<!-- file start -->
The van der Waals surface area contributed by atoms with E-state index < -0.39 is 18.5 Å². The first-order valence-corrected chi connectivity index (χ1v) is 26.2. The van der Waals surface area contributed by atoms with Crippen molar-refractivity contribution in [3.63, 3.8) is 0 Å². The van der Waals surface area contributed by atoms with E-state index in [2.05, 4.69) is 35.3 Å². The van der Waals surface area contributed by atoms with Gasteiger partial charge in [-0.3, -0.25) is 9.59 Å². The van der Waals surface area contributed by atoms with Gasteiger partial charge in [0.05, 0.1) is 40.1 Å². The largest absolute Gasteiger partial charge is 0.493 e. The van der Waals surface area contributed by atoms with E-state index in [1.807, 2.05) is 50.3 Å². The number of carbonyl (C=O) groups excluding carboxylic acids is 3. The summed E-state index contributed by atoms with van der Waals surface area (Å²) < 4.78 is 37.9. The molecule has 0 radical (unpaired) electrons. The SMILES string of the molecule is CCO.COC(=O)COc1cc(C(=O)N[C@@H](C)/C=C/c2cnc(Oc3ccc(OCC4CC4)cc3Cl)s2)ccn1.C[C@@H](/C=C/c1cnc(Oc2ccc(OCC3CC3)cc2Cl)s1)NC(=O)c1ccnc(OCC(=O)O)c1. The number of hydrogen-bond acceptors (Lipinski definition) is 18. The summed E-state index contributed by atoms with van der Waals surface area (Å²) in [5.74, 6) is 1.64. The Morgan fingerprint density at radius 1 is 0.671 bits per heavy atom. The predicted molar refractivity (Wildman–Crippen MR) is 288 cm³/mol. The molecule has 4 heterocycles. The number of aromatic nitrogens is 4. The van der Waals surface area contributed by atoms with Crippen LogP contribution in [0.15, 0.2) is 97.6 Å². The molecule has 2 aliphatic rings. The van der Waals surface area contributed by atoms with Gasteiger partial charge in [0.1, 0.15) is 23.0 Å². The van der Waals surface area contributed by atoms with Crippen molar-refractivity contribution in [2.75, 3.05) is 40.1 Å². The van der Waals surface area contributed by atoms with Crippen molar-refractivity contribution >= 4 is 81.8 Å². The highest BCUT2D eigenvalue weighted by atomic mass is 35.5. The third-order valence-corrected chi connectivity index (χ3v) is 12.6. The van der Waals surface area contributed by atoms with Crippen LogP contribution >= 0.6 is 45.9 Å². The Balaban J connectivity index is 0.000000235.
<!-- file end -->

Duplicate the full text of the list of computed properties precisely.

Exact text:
The van der Waals surface area contributed by atoms with E-state index < -0.39 is 18.5 Å². The first-order valence-corrected chi connectivity index (χ1v) is 26.2. The van der Waals surface area contributed by atoms with Crippen molar-refractivity contribution in [3.63, 3.8) is 0 Å². The van der Waals surface area contributed by atoms with E-state index in [2.05, 4.69) is 35.3 Å². The van der Waals surface area contributed by atoms with Gasteiger partial charge in [-0.3, -0.25) is 9.59 Å². The van der Waals surface area contributed by atoms with Gasteiger partial charge in [0.05, 0.1) is 40.1 Å². The largest absolute Gasteiger partial charge is 0.493 e. The van der Waals surface area contributed by atoms with E-state index in [1.807, 2.05) is 50.3 Å². The number of carbonyl (C=O) groups excluding carboxylic acids is 3. The summed E-state index contributed by atoms with van der Waals surface area (Å²) < 4.78 is 37.9. The molecule has 0 radical (unpaired) electrons. The SMILES string of the molecule is CCO.COC(=O)COc1cc(C(=O)N[C@@H](C)/C=C/c2cnc(Oc3ccc(OCC4CC4)cc3Cl)s2)ccn1.C[C@@H](/C=C/c1cnc(Oc2ccc(OCC3CC3)cc2Cl)s1)NC(=O)c1ccnc(OCC(=O)O)c1. The number of hydrogen-bond acceptors (Lipinski definition) is 18. The summed E-state index contributed by atoms with van der Waals surface area (Å²) in [5.74, 6) is 1.64. The Morgan fingerprint density at radius 1 is 0.671 bits per heavy atom. The predicted molar refractivity (Wildman–Crippen MR) is 288 cm³/mol. The molecule has 4 heterocycles. The number of aromatic nitrogens is 4. The van der Waals surface area contributed by atoms with Crippen LogP contribution in [0.15, 0.2) is 97.6 Å². The molecule has 2 aliphatic rings. The van der Waals surface area contributed by atoms with Gasteiger partial charge in [0.1, 0.15) is 23.0 Å². The van der Waals surface area contributed by atoms with Crippen molar-refractivity contribution in [2.75, 3.05) is 40.1 Å². The van der Waals surface area contributed by atoms with Crippen molar-refractivity contribution >= 4 is 81.8 Å². The highest BCUT2D eigenvalue weighted by atomic mass is 35.5. The third-order valence-corrected chi connectivity index (χ3v) is 12.6. The van der Waals surface area contributed by atoms with Crippen LogP contribution >= 0.6 is 45.9 Å². The Balaban J connectivity index is 0.000000235.